Graphics & Sound
The graphics in this game have truly progressed leaps and bounds from the original. For one, the guns don’t come out looking like brown rectangles with a strange texture, and as another example, when a tank explodes…you feel it. The tank death animation is one of my favorite but probably one of the most overlooked improvements. Once critical damage is achieved, the tank will spew fire from every crack and fissure made by the enemy and explode in a blaze of graphically fantastical glory. I think with the original, they nailed everything else so well they kind of got lazy with graphics. In CoH 2, they got the hint and produced some very attractive models. The maps are well textured, and there is not a flaw in sight for the most part. Those you see are insanely hard to find and I’ve only ever heard of them.
As you can see from the screenshot further up in this review, the models are of high quality and deserve the utmost praise. I won’t give it to them however, as I find while they are of high quality, they are all clone units. They dropped the ball on diversity and you are left with units that all look alike, which ruin’s the immersion, because let’s face it: it’s not the Clone Wars.
The sound in this game…oh the sound. It provides a sense of authenticity not experienced in other games of this kind. For example, you have a river crossing locked down, mortars and MG’s cover the middle while infantry remains on the flanks. Your line of sight stops just short of the crossing, you hear the ominous growl of an engine lurking beyond the fog of war as you try to prepare your defenses for an attack, but nothing can prepare you for what might emerge. It could be anything. From a comparatively innocuous half-track, to a deadly Panther tank. It gives you an all new kind of fear, it feels real, it sounds real, and the game forces you to feel anxiety over a few characters onscreen purely because you know they are about to go through virtual hell. All stemming from the auditory experience. Situations like this, where the sound has been masterfully implemented directly equals to why the game is so ridiculously engrossing.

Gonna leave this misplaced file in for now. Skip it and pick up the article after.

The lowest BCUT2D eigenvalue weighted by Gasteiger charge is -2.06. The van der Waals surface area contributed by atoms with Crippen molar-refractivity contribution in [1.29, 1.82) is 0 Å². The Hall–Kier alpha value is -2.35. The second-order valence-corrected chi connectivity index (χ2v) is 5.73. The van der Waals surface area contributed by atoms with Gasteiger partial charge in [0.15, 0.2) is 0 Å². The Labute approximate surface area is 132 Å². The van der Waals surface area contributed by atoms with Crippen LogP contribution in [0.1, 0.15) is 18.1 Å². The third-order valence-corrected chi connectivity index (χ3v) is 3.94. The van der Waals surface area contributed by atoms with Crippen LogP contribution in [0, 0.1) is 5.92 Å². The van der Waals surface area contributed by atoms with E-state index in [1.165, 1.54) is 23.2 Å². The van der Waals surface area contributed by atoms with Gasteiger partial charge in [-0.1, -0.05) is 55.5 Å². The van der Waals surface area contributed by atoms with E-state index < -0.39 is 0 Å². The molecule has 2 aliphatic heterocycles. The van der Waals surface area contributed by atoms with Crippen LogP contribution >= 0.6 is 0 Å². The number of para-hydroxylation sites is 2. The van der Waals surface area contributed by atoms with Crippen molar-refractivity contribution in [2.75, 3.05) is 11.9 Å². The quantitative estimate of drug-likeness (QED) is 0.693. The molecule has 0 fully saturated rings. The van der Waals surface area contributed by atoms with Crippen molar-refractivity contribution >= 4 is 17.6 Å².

Of course there’s another side to that as well. In the midst of urban warfare, buildings can come crashing down with spectacular cacophony, tanks fighting infantry and other tanks, produces an orchestra of destruction that reverberates throughout the map. The sound of the guns, the racket of tanks beating lumps in each other’s armour, and the high-pitched screech of the airstrike that ends it all, leaving a shattered town and annihilation in its wake.
I dreaded writing this part, as you can clearly tell I am firmly on the positive side of the fence when it comes to this game. I LOVE it!… but, it was plagued in the early stages by a serious issue concerning army imbalance. At the start (in the beta) the Germans were so over-powered, it took real skill to beat them. They had early access to powerful scout vehicles and terrifyingly efficient support weapons. But, after hearing all the moans and groans within the community, Relic improved the Russians. Yeah, you guessed it, they made THEM overpowered this time. They couldn’t seem to get it right when it came to balancing. Thankfully though they have more or less fixed the issue in terms of general gameplay. However there is a distinct advantage to German armour over the Russian armour, which I find just wrong. Russian’s are famed for their terrifying tank divisions ripping their way across Europe, devouring those dastardly Germans. Guess we’ll have to live with that one though.
The good stuff in this game are mainly down to the gameplay mechanics. They’re insane. The mechanics lend a great deal to the game as a whole. They are however, detrimental to your ability to win if you can’t use the features available (such as infantry cover), demolishing key infrastructures such as bridges and ice.
The diverse gameplay strategy possibilities have you playing through the game thinking more tactically, and broadening your strategic horizons. For instance, having mortars to support your troops can be both defensive and offensive. You can drop shells on them, sure, but smoke shells have the advantage of blocking out their line of sight. This allows you to advance all the way to victory! (Sometimes…).
Company of Heroes 2 is the sequel everyone hoped for. While it came close to not becoming a reality, the finished product is solid and well-rounded. So far I wouldn’t hesitate to put this in my list of top 10 games of all time. A treat to play, and overall, a generally amazing game. Don’t. Miss. Out.